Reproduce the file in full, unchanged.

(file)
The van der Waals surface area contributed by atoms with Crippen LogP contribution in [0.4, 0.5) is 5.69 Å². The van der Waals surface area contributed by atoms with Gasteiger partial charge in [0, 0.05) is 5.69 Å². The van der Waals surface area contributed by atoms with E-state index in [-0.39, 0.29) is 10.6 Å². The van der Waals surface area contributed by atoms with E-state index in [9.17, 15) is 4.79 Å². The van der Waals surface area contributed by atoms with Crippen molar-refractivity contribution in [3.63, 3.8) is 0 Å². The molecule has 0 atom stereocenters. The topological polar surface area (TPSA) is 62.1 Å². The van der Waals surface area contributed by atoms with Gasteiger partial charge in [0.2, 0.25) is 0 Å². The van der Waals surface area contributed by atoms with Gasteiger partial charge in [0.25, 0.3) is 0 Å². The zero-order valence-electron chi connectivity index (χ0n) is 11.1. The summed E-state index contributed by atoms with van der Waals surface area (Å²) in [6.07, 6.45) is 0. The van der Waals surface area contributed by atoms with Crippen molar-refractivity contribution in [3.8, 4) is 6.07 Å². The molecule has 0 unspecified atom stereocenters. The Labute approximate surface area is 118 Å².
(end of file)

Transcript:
The van der Waals surface area contributed by atoms with Crippen LogP contribution in [0.4, 0.5) is 5.69 Å². The van der Waals surface area contributed by atoms with Gasteiger partial charge in [0, 0.05) is 5.69 Å². The van der Waals surface area contributed by atoms with E-state index in [-0.39, 0.29) is 10.6 Å². The van der Waals surface area contributed by atoms with E-state index in [9.17, 15) is 4.79 Å². The van der Waals surface area contributed by atoms with Crippen molar-refractivity contribution in [3.63, 3.8) is 0 Å². The molecule has 0 atom stereocenters. The topological polar surface area (TPSA) is 62.1 Å². The van der Waals surface area contributed by atoms with Gasteiger partial charge in [0.2, 0.25) is 0 Å². The van der Waals surface area contributed by atoms with Gasteiger partial charge in [0.25, 0.3) is 0 Å². The zero-order valence-electron chi connectivity index (χ0n) is 11.1. The summed E-state index contributed by atoms with van der Waals surface area (Å²) in [6.07, 6.45) is 0. The van der Waals surface area contributed by atoms with Crippen molar-refractivity contribution in [3.8, 4) is 6.07 Å². The molecule has 0 unspecified atom stereocenters. The Labute approximate surface area is 118 Å².